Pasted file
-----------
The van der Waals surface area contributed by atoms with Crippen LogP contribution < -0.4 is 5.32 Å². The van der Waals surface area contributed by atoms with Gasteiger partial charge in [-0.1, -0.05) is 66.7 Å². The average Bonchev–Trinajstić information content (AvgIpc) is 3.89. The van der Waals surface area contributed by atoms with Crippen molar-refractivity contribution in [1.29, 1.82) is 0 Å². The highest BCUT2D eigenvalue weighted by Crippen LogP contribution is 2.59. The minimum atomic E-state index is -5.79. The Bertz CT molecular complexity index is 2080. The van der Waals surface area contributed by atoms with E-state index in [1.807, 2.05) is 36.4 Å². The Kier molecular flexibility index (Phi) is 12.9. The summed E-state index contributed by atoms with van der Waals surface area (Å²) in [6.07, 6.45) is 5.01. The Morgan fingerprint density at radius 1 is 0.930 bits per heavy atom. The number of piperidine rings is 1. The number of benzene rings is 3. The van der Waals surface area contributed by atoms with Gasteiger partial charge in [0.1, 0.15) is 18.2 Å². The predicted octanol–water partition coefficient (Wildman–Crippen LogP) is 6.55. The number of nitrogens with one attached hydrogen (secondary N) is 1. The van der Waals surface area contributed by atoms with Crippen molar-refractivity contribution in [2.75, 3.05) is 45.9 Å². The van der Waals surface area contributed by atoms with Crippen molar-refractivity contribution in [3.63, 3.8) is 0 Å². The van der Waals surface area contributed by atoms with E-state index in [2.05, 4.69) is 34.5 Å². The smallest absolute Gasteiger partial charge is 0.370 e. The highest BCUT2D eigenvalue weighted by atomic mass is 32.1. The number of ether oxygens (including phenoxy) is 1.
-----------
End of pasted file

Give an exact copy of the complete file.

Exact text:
The van der Waals surface area contributed by atoms with Crippen LogP contribution < -0.4 is 5.32 Å². The van der Waals surface area contributed by atoms with Gasteiger partial charge in [-0.1, -0.05) is 66.7 Å². The average Bonchev–Trinajstić information content (AvgIpc) is 3.89. The van der Waals surface area contributed by atoms with Crippen molar-refractivity contribution in [1.29, 1.82) is 0 Å². The highest BCUT2D eigenvalue weighted by Crippen LogP contribution is 2.59. The minimum atomic E-state index is -5.79. The Bertz CT molecular complexity index is 2080. The van der Waals surface area contributed by atoms with E-state index in [1.807, 2.05) is 36.4 Å². The Kier molecular flexibility index (Phi) is 12.9. The summed E-state index contributed by atoms with van der Waals surface area (Å²) in [6.07, 6.45) is 5.01. The Morgan fingerprint density at radius 1 is 0.930 bits per heavy atom. The number of piperidine rings is 1. The number of benzene rings is 3. The van der Waals surface area contributed by atoms with Gasteiger partial charge in [0.1, 0.15) is 18.2 Å². The predicted octanol–water partition coefficient (Wildman–Crippen LogP) is 6.55. The number of nitrogens with one attached hydrogen (secondary N) is 1. The van der Waals surface area contributed by atoms with Crippen molar-refractivity contribution in [2.75, 3.05) is 45.9 Å². The van der Waals surface area contributed by atoms with Crippen molar-refractivity contribution in [3.63, 3.8) is 0 Å². The van der Waals surface area contributed by atoms with E-state index in [2.05, 4.69) is 34.5 Å². The smallest absolute Gasteiger partial charge is 0.370 e. The highest BCUT2D eigenvalue weighted by atomic mass is 32.1. The number of ether oxygens (including phenoxy) is 1.